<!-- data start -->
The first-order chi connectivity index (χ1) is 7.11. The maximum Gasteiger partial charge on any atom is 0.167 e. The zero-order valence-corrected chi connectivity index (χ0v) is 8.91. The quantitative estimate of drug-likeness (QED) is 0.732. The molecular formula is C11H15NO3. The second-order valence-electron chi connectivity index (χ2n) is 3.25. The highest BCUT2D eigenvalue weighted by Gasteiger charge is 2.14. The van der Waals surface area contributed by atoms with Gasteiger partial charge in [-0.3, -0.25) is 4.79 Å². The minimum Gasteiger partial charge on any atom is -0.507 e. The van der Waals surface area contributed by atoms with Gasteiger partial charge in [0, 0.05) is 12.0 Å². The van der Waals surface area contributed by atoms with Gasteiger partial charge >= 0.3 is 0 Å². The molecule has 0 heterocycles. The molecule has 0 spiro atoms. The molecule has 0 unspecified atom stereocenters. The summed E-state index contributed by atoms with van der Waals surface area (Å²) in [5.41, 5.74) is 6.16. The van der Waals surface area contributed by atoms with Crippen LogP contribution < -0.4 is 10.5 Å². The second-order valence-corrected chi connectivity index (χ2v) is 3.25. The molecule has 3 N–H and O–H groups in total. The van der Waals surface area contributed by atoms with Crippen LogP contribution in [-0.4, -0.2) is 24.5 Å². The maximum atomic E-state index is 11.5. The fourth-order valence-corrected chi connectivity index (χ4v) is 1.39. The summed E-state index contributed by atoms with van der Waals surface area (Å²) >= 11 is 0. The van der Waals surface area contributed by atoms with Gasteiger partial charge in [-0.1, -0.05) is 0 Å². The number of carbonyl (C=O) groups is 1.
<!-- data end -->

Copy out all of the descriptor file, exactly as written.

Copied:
The first-order chi connectivity index (χ1) is 7.11. The maximum Gasteiger partial charge on any atom is 0.167 e. The zero-order valence-corrected chi connectivity index (χ0v) is 8.91. The quantitative estimate of drug-likeness (QED) is 0.732. The molecular formula is C11H15NO3. The second-order valence-electron chi connectivity index (χ2n) is 3.25. The highest BCUT2D eigenvalue weighted by Gasteiger charge is 2.14. The van der Waals surface area contributed by atoms with Gasteiger partial charge in [-0.3, -0.25) is 4.79 Å². The minimum Gasteiger partial charge on any atom is -0.507 e. The van der Waals surface area contributed by atoms with Gasteiger partial charge in [0, 0.05) is 12.0 Å². The van der Waals surface area contributed by atoms with Gasteiger partial charge >= 0.3 is 0 Å². The molecule has 0 heterocycles. The molecule has 0 spiro atoms. The molecule has 0 unspecified atom stereocenters. The summed E-state index contributed by atoms with van der Waals surface area (Å²) in [5.41, 5.74) is 6.16. The van der Waals surface area contributed by atoms with Crippen LogP contribution < -0.4 is 10.5 Å². The second-order valence-corrected chi connectivity index (χ2v) is 3.25. The molecule has 3 N–H and O–H groups in total. The van der Waals surface area contributed by atoms with Crippen LogP contribution in [-0.4, -0.2) is 24.5 Å². The maximum atomic E-state index is 11.5. The fourth-order valence-corrected chi connectivity index (χ4v) is 1.39. The summed E-state index contributed by atoms with van der Waals surface area (Å²) >= 11 is 0. The van der Waals surface area contributed by atoms with Gasteiger partial charge in [-0.1, -0.05) is 0 Å². The number of carbonyl (C=O) groups is 1.